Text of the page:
The USS Carpellotti was a high speed transport ship, one of many auxiliary ships used in the U.S. Navy for various purposes, including transporting personnel, equipment, and weapons. The Carpellotti was commissioned as World War II was winding down so she did not participate but was important in post-war activities and throughout the 1950s.
Although her commissioned service period was a short one, the Carpellotti, like other ships in the U.S. Navy caused harm to veterans. Along with other transport ships, those with the designation AP, used and constructed during World War II, the Carpellotti was made using asbestos. It is documented to have contained asbestos in gaskets and other components. Decades after service on her, some veterans were diagnosed with mesothelioma and other asbestos exposure illnesses.
About the USS Carpellotti
The USS Carpellotti, which was designated APD-136, was classified as a high speed transport auxiliary ship in the U.S. Navy. The high speed transports were often converted from destroyers and escorts and were used for amphibious operations. They delivered smaller units of men, including the Army Rangers, into enemy territories, carrying about 200 troops at a time. If necessary, these ships would provide gun support as well.
The Carpellotti was a member of the Crosely class of high speed transports that served in World War II, the Korean War, and for some of them, in the Vietnam War as well. They were converted from destroyer escorts of the Rudderow class. The Carpellotti’s original designation as a destroyer escort was DE-720, but was already re-designated as APD-136 before being laid down.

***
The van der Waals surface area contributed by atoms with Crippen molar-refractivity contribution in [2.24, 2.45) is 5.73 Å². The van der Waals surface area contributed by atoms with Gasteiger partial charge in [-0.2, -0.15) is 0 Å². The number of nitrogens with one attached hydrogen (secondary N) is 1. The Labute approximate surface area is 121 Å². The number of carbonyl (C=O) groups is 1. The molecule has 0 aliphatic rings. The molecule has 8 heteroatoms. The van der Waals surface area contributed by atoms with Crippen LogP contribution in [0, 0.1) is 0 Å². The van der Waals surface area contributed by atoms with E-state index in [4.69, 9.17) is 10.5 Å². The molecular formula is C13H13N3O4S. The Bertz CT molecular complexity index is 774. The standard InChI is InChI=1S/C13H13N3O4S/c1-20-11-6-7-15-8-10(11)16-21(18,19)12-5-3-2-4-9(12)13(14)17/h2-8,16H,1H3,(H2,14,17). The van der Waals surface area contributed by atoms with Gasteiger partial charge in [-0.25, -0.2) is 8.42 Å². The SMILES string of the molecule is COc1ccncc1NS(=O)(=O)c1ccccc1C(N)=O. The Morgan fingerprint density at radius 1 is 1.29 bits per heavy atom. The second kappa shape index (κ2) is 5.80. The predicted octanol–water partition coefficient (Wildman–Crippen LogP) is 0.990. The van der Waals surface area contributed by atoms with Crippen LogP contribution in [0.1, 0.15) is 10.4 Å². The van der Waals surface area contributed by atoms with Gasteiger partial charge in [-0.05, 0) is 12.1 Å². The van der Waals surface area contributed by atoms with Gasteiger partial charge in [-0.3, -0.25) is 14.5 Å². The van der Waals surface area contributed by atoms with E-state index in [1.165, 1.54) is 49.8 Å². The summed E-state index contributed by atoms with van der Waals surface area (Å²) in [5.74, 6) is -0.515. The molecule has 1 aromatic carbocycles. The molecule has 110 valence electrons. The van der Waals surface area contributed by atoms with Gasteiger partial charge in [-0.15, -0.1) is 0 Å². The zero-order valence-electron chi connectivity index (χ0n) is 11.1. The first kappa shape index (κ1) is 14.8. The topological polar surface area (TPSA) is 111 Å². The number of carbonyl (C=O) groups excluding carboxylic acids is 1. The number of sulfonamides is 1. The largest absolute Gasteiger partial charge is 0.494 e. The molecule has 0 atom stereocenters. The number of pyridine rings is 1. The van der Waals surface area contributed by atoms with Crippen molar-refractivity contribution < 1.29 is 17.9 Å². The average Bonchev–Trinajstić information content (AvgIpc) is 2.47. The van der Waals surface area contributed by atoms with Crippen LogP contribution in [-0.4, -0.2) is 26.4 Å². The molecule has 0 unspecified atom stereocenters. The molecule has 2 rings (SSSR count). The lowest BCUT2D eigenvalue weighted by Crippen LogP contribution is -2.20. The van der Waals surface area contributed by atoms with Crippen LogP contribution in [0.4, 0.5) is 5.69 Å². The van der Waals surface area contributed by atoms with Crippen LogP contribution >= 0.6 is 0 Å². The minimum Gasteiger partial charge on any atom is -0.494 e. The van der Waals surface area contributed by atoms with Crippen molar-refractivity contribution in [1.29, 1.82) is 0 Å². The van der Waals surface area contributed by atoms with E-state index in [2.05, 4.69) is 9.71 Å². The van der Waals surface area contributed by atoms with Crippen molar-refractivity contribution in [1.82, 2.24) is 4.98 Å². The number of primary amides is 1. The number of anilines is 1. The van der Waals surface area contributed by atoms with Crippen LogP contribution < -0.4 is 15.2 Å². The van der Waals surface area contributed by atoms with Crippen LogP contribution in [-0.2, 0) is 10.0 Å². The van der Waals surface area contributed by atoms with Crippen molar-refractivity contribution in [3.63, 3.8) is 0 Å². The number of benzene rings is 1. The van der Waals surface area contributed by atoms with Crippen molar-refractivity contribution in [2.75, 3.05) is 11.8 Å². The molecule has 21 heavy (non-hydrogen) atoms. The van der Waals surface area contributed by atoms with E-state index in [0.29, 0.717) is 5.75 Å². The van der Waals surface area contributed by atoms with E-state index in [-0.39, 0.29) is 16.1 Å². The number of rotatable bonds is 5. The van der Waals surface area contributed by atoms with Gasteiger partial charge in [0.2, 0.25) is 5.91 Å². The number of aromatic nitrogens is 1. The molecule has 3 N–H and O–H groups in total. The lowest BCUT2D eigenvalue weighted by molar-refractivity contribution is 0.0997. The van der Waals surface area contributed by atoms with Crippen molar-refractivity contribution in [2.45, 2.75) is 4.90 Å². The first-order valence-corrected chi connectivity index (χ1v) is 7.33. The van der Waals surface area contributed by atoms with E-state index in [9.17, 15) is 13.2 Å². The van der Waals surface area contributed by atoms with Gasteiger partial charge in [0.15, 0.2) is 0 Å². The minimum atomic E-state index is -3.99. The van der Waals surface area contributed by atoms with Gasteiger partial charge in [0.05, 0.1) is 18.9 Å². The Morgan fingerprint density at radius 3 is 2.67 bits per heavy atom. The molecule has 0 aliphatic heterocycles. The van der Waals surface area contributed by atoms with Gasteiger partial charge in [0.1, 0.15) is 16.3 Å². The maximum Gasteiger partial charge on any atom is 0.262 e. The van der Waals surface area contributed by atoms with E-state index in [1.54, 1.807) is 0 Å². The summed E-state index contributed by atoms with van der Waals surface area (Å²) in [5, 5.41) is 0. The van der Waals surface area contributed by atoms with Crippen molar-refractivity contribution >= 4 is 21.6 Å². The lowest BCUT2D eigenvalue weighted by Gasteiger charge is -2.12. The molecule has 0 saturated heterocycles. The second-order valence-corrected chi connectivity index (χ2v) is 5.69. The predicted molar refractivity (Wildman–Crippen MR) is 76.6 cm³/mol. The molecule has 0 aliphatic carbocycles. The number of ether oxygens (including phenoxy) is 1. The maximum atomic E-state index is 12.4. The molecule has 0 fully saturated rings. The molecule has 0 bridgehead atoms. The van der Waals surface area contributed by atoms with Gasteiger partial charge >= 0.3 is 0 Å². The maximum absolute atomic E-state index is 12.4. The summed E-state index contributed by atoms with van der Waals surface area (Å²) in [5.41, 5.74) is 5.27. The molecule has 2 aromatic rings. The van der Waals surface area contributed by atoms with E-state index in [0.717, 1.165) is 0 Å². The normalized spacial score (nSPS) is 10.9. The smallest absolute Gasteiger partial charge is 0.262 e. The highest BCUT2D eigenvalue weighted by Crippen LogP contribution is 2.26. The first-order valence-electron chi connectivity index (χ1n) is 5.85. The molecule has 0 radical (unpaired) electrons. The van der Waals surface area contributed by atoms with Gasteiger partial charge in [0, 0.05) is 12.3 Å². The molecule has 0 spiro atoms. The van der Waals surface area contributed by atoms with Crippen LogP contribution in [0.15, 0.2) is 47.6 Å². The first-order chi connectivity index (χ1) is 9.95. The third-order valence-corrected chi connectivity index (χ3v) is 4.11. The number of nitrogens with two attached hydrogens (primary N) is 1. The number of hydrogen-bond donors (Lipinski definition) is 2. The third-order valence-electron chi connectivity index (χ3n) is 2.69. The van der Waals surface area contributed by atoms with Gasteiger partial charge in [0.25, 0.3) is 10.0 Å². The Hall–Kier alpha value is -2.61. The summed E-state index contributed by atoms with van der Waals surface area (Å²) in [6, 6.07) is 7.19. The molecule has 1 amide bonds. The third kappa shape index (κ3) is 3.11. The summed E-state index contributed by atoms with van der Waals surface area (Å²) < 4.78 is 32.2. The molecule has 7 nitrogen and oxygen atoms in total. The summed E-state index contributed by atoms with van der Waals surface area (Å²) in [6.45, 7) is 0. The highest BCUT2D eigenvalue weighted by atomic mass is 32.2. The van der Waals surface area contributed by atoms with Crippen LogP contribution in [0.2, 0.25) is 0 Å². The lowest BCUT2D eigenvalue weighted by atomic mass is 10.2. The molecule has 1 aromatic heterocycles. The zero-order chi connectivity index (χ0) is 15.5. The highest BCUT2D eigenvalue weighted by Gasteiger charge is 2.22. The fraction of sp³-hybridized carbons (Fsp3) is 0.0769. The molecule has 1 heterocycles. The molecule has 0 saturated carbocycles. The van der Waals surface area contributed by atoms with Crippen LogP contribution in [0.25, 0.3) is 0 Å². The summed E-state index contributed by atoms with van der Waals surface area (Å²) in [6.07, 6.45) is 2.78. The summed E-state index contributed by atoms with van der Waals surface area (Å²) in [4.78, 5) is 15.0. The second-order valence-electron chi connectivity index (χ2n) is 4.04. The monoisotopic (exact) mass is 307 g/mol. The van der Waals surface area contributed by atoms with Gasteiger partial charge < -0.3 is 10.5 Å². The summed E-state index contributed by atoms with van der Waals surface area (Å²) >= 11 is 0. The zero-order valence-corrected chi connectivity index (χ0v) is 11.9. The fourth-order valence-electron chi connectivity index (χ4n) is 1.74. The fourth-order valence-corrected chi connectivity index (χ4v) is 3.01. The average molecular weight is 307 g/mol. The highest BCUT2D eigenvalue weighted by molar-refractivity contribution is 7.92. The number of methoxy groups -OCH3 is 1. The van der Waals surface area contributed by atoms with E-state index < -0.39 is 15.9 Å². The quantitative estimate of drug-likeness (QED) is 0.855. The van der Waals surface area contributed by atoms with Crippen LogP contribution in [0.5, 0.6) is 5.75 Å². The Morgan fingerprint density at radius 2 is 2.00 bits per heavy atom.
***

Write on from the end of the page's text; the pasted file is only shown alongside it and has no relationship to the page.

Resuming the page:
She was laid down on October 31, 1944 at the Defoe Shipbuilding Company in Bay City, Michigan. She launched on March 19, 1945 and sailed from Bay City on Lake Huron to Chicago. She was then pushed with a barge down several rivers to the Mississippi and was eventually commissioned in Algiers, Louisiana under the command of Lieutenant Commander J.V. Brown on July 30, 1945.
The Carpellotti displaced nearly 1,500 tons and was 306 feet long. She carried 162 troops and a complement of 204 officers and men. She was armed with 12 guns and carried four landing crafts for transporting troops to shore. She was propelled by two Combustion Engineering boilers and two General Electric steam turbines. This equipment and the rooms in which they were housed were likely to have contained significant asbestos insulation.
The USS Carpellotti was built and commissioned too late to participate in World War II during active duty, but she did remain in active service with the Atlantic Fleet for the duration of the war and post-war activities. She was based out of Norfolk, Virginia. Following activities after the war, including a cruise to various ports in England and France, the Carpellotti was stationed at Yorktown, Virginia through 1947.
Active service for the Carpellotti and her crew began again in 1948 when she participated in assault exercises in the Caribbean. She then cruised to ports in Europe and participated in a Persian Gulf good-will tour, all in the same year. She was also present for and active in several NATO exercises in the Mediterranean Sea throughout the 1950s. During her service the Carpellotti earned the American Campaign Medal, the National Defense Service Medal, and the World War II Victory Medal.